Thank you, Secretary Mnuchin, for calling this meeting of the FSOC, particularly on this important topic. I appreciate the extensive efforts of the staff in conducting this review, and I support the statement on the secondary mortgage market.
Homeownership is part of the American Dream. The GSEs play a central role in the $11 trillion single-family mortgage market, helping many consumers achieve their dream of owning a home. As the dominant participants in the secondary mortgage market, they provide the liquidity needed by lenders to provide affordable housing options to consumers. Financial stability and access to credit may be imperiled if the GSEs cannot perform this role effectively. It therefore is critical that we take steps to mitigate that risk.
The Council’s activities-based review of the secondary mortgage market and related recommendations support FHFA’s efforts to promote the safety and soundness of the GSEs under Director Calabria. The GSEs were significantly undercapitalized in the lead-up to the 2008 recession. This was largely due to the perception by their investors that there was an implicit government guarantee of each GSE that its competitors did not have. This competitive advantage incentivized GSE risk taking and growth, resulting in the market dominance that necessitated federal assistance when the GSEs’ solvency was at risk.
In considering the future of the GSEs, we need to avoid policies that provide incentives for the GSEs to engage in excessive risk-taking and that put consumers on the hook for that risk-taking.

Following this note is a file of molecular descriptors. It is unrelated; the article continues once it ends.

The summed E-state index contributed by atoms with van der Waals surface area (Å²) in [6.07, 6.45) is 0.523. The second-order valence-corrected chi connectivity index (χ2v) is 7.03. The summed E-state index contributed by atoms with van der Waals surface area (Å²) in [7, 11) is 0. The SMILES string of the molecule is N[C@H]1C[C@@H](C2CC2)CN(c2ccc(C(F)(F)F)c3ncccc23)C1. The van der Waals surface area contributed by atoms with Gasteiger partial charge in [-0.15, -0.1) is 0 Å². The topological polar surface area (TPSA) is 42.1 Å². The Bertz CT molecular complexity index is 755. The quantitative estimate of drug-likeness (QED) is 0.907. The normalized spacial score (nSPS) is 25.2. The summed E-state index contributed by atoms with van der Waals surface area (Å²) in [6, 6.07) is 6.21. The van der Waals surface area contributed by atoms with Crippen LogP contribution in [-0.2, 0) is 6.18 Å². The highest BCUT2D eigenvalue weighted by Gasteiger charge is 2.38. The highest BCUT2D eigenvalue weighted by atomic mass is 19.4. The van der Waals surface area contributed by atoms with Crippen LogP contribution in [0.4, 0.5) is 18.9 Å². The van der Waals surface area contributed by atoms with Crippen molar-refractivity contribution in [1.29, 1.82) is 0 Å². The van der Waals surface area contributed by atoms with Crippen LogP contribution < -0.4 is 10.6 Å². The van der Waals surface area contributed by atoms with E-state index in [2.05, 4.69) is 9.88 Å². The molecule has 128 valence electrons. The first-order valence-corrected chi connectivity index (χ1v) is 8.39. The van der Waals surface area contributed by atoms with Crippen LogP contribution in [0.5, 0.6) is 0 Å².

The FHFA proposal prescribing a robust capital framework is a significant step toward these goals.
While higher capital requirements under the proposal may effect mortgage costs in the near-term, they will help create a more competitive secondary mortgage market whereby private market participants will be able to compete with the GSEs on a more level-playing field. Competition is a critical means of improving consumer welfare. More competition among firms should lead to lower mortgage rates for consumers over the longer-term. More competition should also facilitate innovation in the mortgage markets to provide consumers with new, beneficial financing options that are not available today.
The Consumer Financial Protection Bureau is a 21st century agency that helps consumer finance markets work by regularly identifying and addressing outdated, unnecessary, or unduly burdensome regulations, by making rules more effective, by consistently enforcing federal consumer financial law, and by empowering consumers to take more control over their economic lives. For more information, visit consumerfinance.gov.